Reassure the parent that you will do your best to prevent whatever situation ignited their anger from happening again (obviously, this reassurance varies from scenario to scenario). Make sure you share the conversation and the plan of action from here on out with your supervisor, too. Good communication from you always beats them hearing it from someone else…supervisors don’t like surprises. Unless it’s that time Josh surprised Kurt by paying for lunch (okay, that has never happened, but it sure would be a nice surprise).

Dealing with angry or disappointed parents is part of the youth ministry gig — in some ways it is a good thing: at least they cared enough about their students, faith and church and respected you enough to come talk to you directly. You would have to be a little bit sick in the head to actually look forward to such conversations, but such conversations don’t always have to make you sick in the stomach!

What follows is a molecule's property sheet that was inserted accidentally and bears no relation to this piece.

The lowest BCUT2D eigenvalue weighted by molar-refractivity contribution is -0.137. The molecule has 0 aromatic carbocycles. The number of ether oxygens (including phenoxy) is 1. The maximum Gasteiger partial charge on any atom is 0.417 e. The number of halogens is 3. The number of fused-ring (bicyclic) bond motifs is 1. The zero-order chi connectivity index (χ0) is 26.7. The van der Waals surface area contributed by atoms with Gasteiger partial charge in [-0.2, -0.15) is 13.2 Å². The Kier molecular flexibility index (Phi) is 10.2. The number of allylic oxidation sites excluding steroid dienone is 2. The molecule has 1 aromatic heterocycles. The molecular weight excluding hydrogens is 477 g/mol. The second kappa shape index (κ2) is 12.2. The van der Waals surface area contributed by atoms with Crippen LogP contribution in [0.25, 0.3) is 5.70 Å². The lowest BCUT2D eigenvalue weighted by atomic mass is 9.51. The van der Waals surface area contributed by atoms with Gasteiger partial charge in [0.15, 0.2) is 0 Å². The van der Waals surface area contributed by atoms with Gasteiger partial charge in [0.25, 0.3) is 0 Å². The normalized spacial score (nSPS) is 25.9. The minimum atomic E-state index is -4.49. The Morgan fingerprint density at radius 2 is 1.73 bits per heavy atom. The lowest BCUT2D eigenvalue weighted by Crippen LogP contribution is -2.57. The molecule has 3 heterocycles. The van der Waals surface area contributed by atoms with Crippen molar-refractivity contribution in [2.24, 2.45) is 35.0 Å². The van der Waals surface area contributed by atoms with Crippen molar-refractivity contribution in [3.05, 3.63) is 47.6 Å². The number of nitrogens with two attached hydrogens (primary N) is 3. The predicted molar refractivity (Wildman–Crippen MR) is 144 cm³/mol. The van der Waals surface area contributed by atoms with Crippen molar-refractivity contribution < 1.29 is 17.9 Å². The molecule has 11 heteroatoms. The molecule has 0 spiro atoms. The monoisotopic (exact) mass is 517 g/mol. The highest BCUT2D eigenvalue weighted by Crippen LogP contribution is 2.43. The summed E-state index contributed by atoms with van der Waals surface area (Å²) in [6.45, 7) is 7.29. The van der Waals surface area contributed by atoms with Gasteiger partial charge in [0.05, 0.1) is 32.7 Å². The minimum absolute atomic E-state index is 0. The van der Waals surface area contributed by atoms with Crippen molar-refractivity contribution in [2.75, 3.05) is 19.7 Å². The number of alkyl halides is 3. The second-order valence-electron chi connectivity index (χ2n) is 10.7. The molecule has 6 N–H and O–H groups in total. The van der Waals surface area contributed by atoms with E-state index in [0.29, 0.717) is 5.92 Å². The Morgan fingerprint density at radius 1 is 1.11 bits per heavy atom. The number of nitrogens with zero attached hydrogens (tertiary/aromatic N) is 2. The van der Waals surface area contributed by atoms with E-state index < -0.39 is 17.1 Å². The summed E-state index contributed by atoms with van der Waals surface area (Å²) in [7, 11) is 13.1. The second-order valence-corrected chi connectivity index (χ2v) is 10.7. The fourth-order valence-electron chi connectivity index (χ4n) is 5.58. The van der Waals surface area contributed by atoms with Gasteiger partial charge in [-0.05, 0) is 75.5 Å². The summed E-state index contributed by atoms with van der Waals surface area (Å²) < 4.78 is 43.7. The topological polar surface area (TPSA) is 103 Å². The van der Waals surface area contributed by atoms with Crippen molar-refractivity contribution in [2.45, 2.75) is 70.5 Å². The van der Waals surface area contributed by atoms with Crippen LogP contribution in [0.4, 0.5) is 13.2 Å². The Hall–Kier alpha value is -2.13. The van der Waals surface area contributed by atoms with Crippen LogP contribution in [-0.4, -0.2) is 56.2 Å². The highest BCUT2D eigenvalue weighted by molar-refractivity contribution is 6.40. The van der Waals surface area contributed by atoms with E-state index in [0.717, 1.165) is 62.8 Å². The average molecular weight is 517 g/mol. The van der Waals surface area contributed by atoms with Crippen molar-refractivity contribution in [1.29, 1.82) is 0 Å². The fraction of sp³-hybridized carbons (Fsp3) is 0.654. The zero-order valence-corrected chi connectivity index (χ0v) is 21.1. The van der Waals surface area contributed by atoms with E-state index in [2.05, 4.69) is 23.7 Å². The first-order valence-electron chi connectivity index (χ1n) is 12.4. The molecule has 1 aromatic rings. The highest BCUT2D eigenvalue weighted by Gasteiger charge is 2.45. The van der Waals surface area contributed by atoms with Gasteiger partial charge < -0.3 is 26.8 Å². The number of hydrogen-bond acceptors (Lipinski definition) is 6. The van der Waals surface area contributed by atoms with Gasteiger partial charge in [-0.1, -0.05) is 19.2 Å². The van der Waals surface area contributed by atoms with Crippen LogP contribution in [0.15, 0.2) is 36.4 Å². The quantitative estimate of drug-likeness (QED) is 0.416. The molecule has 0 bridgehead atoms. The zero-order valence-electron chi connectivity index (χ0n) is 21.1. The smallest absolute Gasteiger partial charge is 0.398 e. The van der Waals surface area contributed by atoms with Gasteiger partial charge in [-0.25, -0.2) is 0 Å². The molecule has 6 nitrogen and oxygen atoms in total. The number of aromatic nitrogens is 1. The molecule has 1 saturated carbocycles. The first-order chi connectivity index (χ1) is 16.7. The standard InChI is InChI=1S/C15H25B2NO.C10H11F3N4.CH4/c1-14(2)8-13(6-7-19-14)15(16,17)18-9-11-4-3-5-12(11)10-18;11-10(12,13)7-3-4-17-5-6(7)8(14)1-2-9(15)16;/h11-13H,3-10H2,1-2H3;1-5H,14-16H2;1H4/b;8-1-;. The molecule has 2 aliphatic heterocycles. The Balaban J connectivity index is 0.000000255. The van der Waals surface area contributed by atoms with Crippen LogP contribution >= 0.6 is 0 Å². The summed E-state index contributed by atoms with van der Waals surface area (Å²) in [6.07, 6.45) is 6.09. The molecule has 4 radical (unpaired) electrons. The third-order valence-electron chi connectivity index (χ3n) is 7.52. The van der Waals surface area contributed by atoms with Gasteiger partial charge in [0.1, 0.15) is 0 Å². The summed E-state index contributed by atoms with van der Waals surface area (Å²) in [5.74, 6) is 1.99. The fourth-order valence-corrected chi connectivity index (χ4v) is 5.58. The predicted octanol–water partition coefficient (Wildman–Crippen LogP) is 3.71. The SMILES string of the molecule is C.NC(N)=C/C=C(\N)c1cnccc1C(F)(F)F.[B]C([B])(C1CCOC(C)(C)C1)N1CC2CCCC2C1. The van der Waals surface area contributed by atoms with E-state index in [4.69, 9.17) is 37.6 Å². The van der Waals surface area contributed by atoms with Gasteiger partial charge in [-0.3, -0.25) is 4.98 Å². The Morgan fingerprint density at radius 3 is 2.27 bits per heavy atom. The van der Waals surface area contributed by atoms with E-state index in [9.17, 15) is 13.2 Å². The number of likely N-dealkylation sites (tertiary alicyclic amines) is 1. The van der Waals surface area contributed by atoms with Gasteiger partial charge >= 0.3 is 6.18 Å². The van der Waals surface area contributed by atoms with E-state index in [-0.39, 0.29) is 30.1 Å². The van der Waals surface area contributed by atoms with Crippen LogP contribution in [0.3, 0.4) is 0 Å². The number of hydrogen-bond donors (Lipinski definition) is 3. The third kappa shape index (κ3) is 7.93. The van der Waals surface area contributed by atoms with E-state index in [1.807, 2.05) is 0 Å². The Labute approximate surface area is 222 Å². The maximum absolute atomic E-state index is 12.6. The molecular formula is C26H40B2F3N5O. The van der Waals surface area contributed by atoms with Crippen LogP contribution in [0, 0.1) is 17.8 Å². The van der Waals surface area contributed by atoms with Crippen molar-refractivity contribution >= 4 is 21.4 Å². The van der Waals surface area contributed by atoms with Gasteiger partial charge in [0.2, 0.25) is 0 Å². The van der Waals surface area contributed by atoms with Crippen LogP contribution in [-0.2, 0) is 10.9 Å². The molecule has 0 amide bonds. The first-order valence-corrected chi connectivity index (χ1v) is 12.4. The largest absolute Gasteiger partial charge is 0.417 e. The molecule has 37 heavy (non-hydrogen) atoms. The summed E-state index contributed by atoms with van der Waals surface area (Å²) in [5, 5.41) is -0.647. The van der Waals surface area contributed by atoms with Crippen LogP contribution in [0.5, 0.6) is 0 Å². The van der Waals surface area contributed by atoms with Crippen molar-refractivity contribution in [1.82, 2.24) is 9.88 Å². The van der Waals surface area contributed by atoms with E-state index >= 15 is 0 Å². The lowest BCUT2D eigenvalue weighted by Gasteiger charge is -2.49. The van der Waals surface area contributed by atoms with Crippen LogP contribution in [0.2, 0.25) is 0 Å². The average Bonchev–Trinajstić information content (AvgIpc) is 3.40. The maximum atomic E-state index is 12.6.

This post was written by Josh Griffin and Kurt Johnston and originally appeared as part of Simply Youth Ministry Today free newsletter. Subscribe to SYM Today right here.



Secrets Series Arc

Josh Griffin —  September 16, 2011 — 2 Comments

This weekend we start our Secrets fall kickoff weekend teaching series. Thought it might benefit you to see where we’re going over the 2 weeks:

Week 1 – Why Do We Keep Secrets